A research performed by Monash Biomedicine Discovery Institute (BDI) at Monash University has offered a new insight into the roles played by a pair of essential amino acids in metabolic health. This insight may help researchers to combat obesity.
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Under the guidance of Dr. Adam Rose, this latest discovery demonstrates that when the concentration of two essential amino acids—tryptophan and threonine—is decreased in young healthy mice, the animals were able to burn more amounts of calories than they consumed and without any reduction in calories.
This also kept the animals lean and healthy without the associated side effect of reduced muscle mass. The study was published in the Nature Communications journal. The mice also benefited from a low-threonine diet, especially the ones that were morbidly obese and likely to develop type 2 diabetes.
Although vitality can be improved through a reasonable reduction in dietary protein and thus essential amino acids, diets lacking this component can make individuals sick very rapidly and hence are not suggested.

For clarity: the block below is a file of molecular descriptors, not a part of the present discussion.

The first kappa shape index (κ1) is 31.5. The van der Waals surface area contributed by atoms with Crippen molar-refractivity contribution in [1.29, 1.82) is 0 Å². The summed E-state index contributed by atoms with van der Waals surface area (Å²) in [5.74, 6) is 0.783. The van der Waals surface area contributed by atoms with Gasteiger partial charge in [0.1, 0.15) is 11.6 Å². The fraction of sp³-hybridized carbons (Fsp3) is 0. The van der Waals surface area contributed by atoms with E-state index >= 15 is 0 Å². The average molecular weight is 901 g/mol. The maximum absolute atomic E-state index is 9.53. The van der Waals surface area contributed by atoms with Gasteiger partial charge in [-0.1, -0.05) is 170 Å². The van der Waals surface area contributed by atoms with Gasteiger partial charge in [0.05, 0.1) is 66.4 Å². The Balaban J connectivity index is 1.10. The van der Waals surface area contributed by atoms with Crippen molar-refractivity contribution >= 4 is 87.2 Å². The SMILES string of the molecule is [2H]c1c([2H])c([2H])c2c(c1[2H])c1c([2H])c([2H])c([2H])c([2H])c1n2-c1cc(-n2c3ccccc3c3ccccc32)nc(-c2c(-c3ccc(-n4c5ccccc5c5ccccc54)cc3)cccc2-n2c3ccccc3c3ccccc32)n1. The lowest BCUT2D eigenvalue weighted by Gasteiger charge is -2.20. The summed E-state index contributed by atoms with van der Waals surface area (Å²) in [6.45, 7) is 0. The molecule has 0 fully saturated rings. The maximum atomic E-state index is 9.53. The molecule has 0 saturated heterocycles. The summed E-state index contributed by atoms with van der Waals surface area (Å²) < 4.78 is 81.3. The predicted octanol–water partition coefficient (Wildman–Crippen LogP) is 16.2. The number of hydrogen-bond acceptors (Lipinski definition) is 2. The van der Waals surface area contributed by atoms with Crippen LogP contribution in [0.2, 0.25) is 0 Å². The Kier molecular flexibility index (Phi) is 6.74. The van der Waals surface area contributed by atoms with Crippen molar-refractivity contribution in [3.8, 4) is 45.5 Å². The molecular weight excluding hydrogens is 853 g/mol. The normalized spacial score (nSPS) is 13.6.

But the study has also demonstrated that a reconsideration of the functions of the two essential amino acids in nutrition requires additional analysis.
Once we understand which particular dietary components are needed for the health-promoting effects of these diets we can design strategies to mimic them, simulating the effects without having the negative side effects.”
Dr Adam Rose, Senior Research Fellow, Monash University
A highlight of this research was an experiment in which Dr. Rose and his research team genetically exploited the mice such that they were able to produce the essential amino acid—threonine. This amino acid inhibited the health-promoting effects of the low-threonine diet and led to weight gain in the mice, demonstrating that these two essential amino acids may hold the key to a novel dietary approach.
Dr. Matthew Piper, a key co-author of the study, stated, “We are finding an increasing number of situations in which essential amino acids are powerful modulators of lifelong health and lifespan. Our findings on their specific effects give us exciting insights into how we might harness their benefits to drive better health.”
We are beginning to understand how critical the balance of dietary amino acids is to the control of appetite, health and ageing.”
Stephen Simpson, Study Co-Author and Professor, Charles Perkins Centre, University of Sydney
Yap, Y. W., et al. (2020) Restriction of essential amino acids dictates the systemic metabolic response to dietary protein dilution. Nature Communications. doi.org/10.1038/s41467-020-16568-z.